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Dr. Andrew Rynne
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Dr. Andrew Rynne

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Have Bipolar and Parkinson. Tried calcium and magnesium. Threat of contracting Malignant Syndrome and dying?

Answered by
Dr.
Dr. Anjana Rao Kavoor

Psychiatrist

Practicing since :2008

Answered : 1197 Questions

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Posted on Thu, 22 Aug 2013 in Mental Health
Question: Dear Doctor I have Bipolar illness and Parkinson disease . There is a real threat of contracting Malignant Syndrome and dying if I take Major Tranquillizers.I have tried alternate remedies like calcium and magnesium and also gingo biloba which improves circulation of the brain with quite a bit of success. XXXXX
doctor
Answered by Dr. Anjana Rao Kavoor 1 hour later
Hi XXXXX
Thanks for writing in.

As mentioned, your present medication includes:
1. Madopar: levodopa and benserazide
2. Lithium
3. Endep: amitriptyline (tricyclic antidepressant)
4. Betaloc: metoprolol (betablocker)
5. Nexium: esmoprazole (protonpump inhibitor)
6. Coversyl: perindopril (ACE inhibitor)

Neuroleptic Malignant Syndrome (NMS), is usually seen with antipsychotics or major tranqulizers. It is a very rarely encountered syndrome but is very serious. There are a few factors that may increase the risk of developing NMS which include:
Concurrent medical and neuropsychiatric issues
Dehydration
Low serum iron levels
Mood disorders
History of NMS
Acute parenteral antipsychotics
High potency first generation antipsychotics (e.g., haloperidol)
Concurrent lithium treatment
High doses of an antipsychotic
Young males

Nonetheless the presence of these factors only means being alert and does not mean will necessarily cause NMS in a patient.

In your current medications there is no risk. Risk exists with antipsychotics.
Early identification is possible if you are aware of the symptoms and it is treatable by withdrawing the offending agent immediately.
Dehydration is a common treatable cause of NMS.

Typical symptoms include :
Muscle rigidity and elevated temperature (greater than 38°C)
Sweating, tachycardia, fluctuating blood pressure
Dysphagia, incontinence
Tremor
Confusion

Please report to your doctor if you feel that you have any adverse symptoms.

Hope your queries are answered.
Should there be any further queries, please feel free to write back.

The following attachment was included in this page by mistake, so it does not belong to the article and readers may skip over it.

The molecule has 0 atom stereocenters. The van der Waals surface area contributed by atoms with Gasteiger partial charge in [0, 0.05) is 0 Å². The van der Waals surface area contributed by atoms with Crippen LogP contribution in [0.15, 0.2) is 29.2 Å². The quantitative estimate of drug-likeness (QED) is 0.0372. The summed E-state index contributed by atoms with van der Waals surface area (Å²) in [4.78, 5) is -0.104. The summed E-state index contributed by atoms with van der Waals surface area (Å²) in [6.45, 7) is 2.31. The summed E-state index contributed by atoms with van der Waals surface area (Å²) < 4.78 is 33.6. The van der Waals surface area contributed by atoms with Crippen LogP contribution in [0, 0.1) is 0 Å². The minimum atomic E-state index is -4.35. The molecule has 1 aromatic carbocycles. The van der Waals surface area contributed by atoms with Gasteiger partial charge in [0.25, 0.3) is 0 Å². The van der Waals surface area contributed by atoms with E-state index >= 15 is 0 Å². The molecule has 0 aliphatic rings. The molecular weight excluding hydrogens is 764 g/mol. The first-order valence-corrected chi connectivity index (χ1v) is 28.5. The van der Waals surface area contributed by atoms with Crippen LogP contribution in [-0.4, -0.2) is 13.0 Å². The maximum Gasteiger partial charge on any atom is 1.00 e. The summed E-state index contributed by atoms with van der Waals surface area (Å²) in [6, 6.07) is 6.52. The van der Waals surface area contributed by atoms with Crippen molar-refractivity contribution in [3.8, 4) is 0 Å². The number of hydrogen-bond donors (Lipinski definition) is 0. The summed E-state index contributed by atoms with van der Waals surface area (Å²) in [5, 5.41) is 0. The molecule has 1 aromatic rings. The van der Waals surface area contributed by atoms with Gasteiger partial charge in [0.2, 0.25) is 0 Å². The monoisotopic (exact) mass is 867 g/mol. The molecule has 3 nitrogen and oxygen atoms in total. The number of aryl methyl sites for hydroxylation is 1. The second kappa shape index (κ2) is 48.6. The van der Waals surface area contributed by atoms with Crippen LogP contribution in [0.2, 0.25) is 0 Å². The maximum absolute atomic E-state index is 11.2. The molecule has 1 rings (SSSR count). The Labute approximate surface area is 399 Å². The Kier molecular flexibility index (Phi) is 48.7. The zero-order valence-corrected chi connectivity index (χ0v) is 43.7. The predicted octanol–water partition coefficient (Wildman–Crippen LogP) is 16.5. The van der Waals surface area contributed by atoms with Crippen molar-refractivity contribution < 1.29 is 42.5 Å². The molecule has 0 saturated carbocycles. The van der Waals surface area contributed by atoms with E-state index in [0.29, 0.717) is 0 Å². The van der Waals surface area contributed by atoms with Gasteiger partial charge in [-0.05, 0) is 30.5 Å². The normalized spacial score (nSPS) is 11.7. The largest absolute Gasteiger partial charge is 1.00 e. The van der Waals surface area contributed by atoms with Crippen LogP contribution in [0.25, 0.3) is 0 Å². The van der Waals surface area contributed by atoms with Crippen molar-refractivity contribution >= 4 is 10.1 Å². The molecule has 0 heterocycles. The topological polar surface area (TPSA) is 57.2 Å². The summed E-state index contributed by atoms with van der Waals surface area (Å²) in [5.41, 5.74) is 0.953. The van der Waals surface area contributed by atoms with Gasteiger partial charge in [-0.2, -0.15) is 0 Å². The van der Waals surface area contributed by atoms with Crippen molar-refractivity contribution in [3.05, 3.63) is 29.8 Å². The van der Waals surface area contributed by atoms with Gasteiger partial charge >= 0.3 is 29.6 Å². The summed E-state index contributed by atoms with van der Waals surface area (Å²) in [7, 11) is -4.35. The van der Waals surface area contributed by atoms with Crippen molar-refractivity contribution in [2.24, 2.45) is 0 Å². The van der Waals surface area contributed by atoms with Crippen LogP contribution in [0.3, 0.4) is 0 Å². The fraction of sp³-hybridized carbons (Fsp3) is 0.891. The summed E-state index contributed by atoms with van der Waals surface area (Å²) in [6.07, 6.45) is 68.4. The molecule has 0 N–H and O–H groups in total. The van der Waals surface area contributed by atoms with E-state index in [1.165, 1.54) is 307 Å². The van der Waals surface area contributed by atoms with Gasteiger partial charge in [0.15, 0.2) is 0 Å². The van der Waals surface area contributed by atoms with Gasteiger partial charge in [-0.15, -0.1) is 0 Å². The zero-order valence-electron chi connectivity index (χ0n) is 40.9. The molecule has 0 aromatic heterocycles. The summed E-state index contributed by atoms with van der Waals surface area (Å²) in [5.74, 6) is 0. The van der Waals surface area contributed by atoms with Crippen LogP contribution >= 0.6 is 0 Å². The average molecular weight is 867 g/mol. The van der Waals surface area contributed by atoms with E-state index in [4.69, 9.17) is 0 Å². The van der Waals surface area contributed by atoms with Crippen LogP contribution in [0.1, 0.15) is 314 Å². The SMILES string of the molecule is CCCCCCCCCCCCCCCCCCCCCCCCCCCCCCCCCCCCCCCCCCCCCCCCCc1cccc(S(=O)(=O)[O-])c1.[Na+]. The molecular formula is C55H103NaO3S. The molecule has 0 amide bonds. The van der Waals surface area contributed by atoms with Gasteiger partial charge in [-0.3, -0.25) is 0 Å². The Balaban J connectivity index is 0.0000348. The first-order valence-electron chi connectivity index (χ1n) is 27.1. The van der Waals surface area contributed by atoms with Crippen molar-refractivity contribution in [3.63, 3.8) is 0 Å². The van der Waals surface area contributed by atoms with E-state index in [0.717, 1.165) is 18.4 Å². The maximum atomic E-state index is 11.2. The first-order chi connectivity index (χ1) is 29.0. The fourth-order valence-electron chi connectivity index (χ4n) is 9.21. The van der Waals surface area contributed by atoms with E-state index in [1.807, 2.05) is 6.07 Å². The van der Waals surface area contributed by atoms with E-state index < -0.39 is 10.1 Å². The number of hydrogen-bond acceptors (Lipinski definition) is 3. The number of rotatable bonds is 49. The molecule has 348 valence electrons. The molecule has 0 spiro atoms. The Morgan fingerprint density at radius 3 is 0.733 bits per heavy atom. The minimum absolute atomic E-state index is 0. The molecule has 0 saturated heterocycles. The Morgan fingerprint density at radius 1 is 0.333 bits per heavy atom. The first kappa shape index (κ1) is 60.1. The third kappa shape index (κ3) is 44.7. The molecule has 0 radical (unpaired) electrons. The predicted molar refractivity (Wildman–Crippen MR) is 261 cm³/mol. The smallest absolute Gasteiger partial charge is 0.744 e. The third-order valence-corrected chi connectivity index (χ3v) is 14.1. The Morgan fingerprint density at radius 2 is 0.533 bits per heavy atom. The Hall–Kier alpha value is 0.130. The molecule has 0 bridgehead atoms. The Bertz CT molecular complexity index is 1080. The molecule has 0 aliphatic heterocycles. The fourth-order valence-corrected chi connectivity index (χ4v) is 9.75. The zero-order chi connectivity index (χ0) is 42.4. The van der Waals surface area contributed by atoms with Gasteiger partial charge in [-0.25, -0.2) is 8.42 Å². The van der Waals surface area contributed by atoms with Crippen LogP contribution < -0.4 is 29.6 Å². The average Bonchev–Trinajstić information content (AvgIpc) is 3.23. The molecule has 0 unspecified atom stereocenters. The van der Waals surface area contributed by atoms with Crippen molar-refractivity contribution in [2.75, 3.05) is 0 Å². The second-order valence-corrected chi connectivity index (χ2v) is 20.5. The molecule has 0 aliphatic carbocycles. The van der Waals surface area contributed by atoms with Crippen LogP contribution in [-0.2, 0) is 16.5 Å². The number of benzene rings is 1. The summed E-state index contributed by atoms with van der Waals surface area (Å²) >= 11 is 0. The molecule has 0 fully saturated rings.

Wishing you good health

Regards
Dr A Rao Kavoor
Above answer was peer-reviewed by : Dr. Chakravarthy Mazumdar
doctor
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Follow up: Dr. Anjana Rao Kavoor 18 minutes later
Could I ask you ? I feel slightly overstimulated.I am under medical supervision in a nursing home and I am under a psychiatrist but I am concerned about my security of tenure if I go to a psychiatric hospital.Could I simply be put on antipsychotics without being concerned about NMS?
doctor
Answered by Dr. Anjana Rao Kavoor 1 hour later
Hi,

Thanks for writing back,

I understand that you are concerned.

Other than noting the presence of risk factors and being cautious, it is not possible to predict the development of the syndrome in a patient so it is not possible to say if it is safe to be discharged right away after antipsychotics are started. If you are put on antipsychotics, you can be supervised for a few weeks (depending on the doctor’s judgment) and then discharged on the drugs. Giving oral antipsychotics as opposed to parenteral and low dose second generation antipsychotics as opposed to first generation or high dose antipsychotics can reduce the risk further. In a case of BPAD, antipsychotics are necessary only in the acute phase and can be reduced slowly and withdrawn later once patient is in remission so it need not be continued for long. You may also keep in mind that abruptly stopping the levodopa that you are currently on can lead to NMS so be in touch with a psychiatrist even after discharge.

In a psychiatry hospital, you will need to provide exact treatment details and further treatment can include antipsychotics under surveillance. Signs of NMS are always given importance in any psychiatry hospital and measures taken to treat it. Doctors in a psychiatry hospital will be well aware of your medications. The admission details like criteria of admitting, length of stay and cost etc. may differ depending on the country or location. But generally patients who need medical attention or frequent investigations are admitted and kept under observation till he/she is safe to be discharged. Your discharge will usually depend on the reason for admission.

I hope this answers your question,
In case of any queries do write back,
Dr. A. Rao. Kavoor.



Above answer was peer-reviewed by : Dr. Chakravarthy Mazumdar
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